WHEN:Saturday nights at 7:30, May through Halloween (additional tours in October) WHERE: Our Ghost Guide will meet you outside the LOWER STATION OF THE MONONGAHELA INCLINE (see picture, left). Address: 73 W. Carson St., Pittsburgh PA 15222. (not the Duquesne Incline)
ORDER:GO HERETO ORDER.Price: $18 (price includes Incline ride, up and back down*-see below). You will not receive a ticket: just give your name to our Ghost Guide at the time of the tour.
IMPORTANT: The tour goes rain or shine; all sales are final and non-refundable. About our tour: gohere.
Welcome to "The Walk of the Doomed" -- Pittsburgh's campfire, where we gather to regale you with the region's greatest tales of ghosts and the supernatural in one of the city's most haunted neighborhoods. The Incline Ghost Tour launches outside the lower end of the very haunted Monongahela Incline (the Incline is a short walk from downtown across the Smithfield Street Bridge. Turn right onto Carson Street -- ya can't miss it!). From there, we'll lead you to the top of Mount Washington, 369 feet above the city, at a grade of 35 degrees, 35 minutes, on the iconic Monongahela Incline. An acclaimed architectural historian said it best: "The ride up is thrilling, the ride down terrifying; one is obliged to try both."Franklin Toker, Pittsburgh, A New Portrait (2009).*- see below
*The Incline:The Incline is operated by the Port Authority of Allegheny County and we have no control over delays associated with it. At the end of the tour, guests are entitled to ride down the Incline without paying, but they must do so within three hours of the time they came up or they might be charged an additional fee by the Port Authority. Once in a while, the Incline is down for repairs and the tour proceeds to Mount Washington on shuttle buses.
Once on top of the Mount, you will take in the spectacular vistas of Pittsburgh's fabled "Golden Triangle" (USA Today's Weekend magazine calls it "the second most beautiful view in America") from one of the region's most haunted neighborhoods, while our Ghost Guide regales you with the chilling tales of Pittsburgh's spectacularly macabre past. This unique, 1½ hour (depending on Incline delays) ghostly jaunt is one of the region's great attractions. We are the border patrol between here and the unknown.
You'll hear the bone-chilling tale of the haunted Incline, and the ghost that torments the staff. The story was told to us by the Incline employee who experienced it.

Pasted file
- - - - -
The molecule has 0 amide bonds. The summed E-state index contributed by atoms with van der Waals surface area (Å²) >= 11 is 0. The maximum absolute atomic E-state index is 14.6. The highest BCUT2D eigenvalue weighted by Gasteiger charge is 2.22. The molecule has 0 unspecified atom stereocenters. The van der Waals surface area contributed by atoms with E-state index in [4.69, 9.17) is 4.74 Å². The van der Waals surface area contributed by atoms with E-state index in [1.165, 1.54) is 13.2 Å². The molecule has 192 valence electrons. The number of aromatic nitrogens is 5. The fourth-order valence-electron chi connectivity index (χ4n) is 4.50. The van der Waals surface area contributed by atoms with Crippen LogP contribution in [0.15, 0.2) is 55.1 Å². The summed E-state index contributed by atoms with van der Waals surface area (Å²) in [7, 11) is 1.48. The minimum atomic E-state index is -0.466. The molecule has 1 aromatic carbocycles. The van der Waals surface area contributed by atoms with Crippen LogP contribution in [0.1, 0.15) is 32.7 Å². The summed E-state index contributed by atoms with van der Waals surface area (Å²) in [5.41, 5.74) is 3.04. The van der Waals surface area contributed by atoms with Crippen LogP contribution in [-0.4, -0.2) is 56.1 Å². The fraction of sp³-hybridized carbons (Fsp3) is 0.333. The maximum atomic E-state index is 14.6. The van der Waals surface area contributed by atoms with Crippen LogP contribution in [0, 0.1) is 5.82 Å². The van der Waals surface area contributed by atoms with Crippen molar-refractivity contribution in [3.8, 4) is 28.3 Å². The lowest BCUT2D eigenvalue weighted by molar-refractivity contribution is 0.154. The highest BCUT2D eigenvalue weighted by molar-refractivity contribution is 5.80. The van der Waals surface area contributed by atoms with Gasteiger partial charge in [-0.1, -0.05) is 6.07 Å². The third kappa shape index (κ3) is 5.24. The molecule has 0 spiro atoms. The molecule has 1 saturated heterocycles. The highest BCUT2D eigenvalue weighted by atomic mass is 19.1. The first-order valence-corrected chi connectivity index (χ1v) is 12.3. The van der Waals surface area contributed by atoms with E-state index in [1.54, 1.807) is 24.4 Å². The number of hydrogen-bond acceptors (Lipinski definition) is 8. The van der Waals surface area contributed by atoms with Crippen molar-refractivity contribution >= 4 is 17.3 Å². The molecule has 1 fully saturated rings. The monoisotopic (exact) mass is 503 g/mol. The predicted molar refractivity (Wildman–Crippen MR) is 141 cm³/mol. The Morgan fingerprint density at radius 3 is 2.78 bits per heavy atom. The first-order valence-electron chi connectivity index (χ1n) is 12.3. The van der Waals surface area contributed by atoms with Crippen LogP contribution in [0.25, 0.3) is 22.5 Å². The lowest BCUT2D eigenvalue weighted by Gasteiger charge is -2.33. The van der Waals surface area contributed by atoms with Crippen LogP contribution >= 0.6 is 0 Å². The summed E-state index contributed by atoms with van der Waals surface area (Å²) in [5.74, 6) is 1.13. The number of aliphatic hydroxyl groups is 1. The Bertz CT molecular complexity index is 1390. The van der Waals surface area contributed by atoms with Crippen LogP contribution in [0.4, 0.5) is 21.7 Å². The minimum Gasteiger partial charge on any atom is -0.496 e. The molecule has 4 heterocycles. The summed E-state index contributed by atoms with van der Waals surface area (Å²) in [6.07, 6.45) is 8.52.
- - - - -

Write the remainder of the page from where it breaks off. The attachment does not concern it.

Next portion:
You'll stop at the haunted Carnegie Library of Mt. Washington, frequented by a bevy of friendly patrons who've crossed over to the other side, but who still hang out at the library they once called home. The Library happens to sit directly above the cursed Wabash Tunnel.
You'll see our star attraction -- the former Soffel home (below right), haunted by the ghost of Mrs. Soffel (played by Diane Keaton in the film Mrs. Soffel), who became a national sensation when she helped two vicious prisoners escape after falling in love with one of them (played by Mel Gibson in the film). She's not the only ghost in there -- there are at least two others.
You'll walk past the "cursed" church (below) that kept burning down as a result of Andrew Carnegie's generosity.
And from Mount Washington, we can do something no other walking ghost tour in America can do -- our vantage point allows us to show you things it would be humanly impossible to walk to.
You'll stroll down Shiloh Street and hear about the malevolent spirit who likes to steal things from innocent children. You'll also hear the other-worldly tale about -- brace yourself -- the Haunted Toaster of Mount Washington that made "ghost toast" (yes, you read that right). You'll hear about the spirit that saved the life of flamboyant pianist Liberace on a visit to Pittsburgh; the ghost of Byers Hall; and the other-worldly premonition about the death of the incomparable Roberto Clemente.*
*Stories may vary.
We aren't a seasonal Halloween gimmick; we're an all-year endeavor, and we do our walking tours from May through October.
On our tours, you will not encounter actors donning "period" costumes and trying out silly English accents that fade in and out as the evening wears on; nor will actors wearing goofy make-up jump out of the bushes to scare you; and door knobs most assuredly do not transform into the face of Jacob Marley. We have no desire to give your heart a jolt; we much prefer to give your spine a tingle. This is the real deal: we tell good old-fashioned ghost stories, creepy tales--yarns that will get under your skin and leave you feeling a tad uneasy before you shut out the light to go to sleep. Our stories are too good to embellish with cheap theatrics.